Before Martha's Vineyard was posh
it was deaf
. Martha's Vineyard used to have one of the highest concentrations of deaf people in the world. Some of the first European families to settle the island brought with them a recessive gene
causing hereditary deafness
. Subsequent generations of inbreeding
(it was an island, after all) produced a population that was about 25% deaf.
But unlike most deaf people of their time, these people were educated. This was pretty unusual in the nineteenth and early twentieth centuries, a time when to be deaf was often to be painfully ignorant and often entirely without the use of language. Almost all the deaf residents of Martha's Vineyard were sent to the nearby Hartford Asylum For The Deaf to be educated. And lucky for them, they went to a school that believed in sign language, not just lip reading.
Not only were the deaf people of Martha's Vineyard educated, they had a larger community with which to interact. Because almost everyone on the island had a deaf family member, almost everyone on the island knew how to use sign language. Which meant that all the residents of the island, deaf and hearing, could communicate with each other freely.
So what do you get when you have generations of people (and educated people at that, who had large vocabularies and could read foreign languages, liked to engage in political debate and discuss current events) all communicating with each other in what had started as a somewhat limited signing method imported from France? You get the emergence of a robust, full-fledged language, full of metaphor and idiom, perfectly capable of making "infinite use of finite means." (Humboldt's definition of what counts as real language.)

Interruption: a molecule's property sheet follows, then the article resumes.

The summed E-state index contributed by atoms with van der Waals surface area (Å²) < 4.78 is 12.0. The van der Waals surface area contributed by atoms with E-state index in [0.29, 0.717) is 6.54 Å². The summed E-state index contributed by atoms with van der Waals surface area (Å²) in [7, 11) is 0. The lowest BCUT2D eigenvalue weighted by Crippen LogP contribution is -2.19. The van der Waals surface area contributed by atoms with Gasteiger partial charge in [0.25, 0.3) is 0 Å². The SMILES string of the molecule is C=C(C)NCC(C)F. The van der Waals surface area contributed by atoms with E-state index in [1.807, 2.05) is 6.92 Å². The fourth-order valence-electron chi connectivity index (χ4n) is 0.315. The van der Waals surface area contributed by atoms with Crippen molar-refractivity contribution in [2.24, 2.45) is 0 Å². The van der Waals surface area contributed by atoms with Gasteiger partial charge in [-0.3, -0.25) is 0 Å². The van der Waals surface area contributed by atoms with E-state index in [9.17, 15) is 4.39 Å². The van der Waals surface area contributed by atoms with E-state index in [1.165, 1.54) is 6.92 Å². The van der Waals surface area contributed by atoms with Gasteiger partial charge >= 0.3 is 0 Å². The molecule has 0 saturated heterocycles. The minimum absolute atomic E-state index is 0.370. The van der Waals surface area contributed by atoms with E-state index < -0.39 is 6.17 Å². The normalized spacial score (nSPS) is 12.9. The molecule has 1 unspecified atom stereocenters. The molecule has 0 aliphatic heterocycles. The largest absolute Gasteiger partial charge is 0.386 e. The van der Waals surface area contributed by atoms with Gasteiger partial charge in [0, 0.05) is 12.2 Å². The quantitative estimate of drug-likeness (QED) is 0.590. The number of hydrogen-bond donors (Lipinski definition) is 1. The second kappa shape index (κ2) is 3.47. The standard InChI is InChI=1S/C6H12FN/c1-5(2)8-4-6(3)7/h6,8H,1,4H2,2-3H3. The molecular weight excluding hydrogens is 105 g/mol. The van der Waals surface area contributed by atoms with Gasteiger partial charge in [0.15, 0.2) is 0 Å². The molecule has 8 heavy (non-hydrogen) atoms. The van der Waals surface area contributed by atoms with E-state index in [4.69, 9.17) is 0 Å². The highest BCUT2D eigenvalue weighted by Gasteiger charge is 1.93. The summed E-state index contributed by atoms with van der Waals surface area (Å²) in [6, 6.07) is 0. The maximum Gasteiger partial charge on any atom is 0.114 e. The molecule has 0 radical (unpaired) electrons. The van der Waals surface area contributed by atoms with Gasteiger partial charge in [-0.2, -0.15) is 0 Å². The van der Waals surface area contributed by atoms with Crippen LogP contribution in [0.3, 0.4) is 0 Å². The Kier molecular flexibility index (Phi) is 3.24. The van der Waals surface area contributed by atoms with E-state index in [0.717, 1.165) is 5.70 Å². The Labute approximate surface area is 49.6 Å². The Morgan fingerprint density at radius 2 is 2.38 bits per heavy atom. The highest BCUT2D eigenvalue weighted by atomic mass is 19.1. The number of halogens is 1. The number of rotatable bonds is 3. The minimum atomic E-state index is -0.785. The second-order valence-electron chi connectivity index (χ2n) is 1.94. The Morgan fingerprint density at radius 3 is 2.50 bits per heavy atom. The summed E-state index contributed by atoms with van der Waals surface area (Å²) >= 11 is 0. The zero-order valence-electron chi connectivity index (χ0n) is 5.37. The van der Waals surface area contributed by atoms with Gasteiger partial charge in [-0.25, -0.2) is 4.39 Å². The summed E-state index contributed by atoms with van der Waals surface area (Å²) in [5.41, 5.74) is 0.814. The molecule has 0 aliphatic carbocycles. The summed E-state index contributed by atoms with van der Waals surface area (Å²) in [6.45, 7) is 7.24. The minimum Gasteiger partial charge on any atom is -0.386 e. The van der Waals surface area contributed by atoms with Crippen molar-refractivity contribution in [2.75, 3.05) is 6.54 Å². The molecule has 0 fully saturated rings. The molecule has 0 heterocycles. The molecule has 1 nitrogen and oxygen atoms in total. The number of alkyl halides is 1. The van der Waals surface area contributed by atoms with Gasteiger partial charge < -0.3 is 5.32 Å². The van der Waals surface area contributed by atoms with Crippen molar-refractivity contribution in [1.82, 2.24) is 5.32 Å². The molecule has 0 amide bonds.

And when these people go back to the Hartford Asylum, where families from all over North America started sending their deaf children to be educated, and those children are bringing sign back with them to their own deaf communities, you get the emergence of a national, unified, American Sign Language.
Groce, Nora Ellen. Everyone Here Spoke Sign Language
Sacks, Oliver. Seeing Voices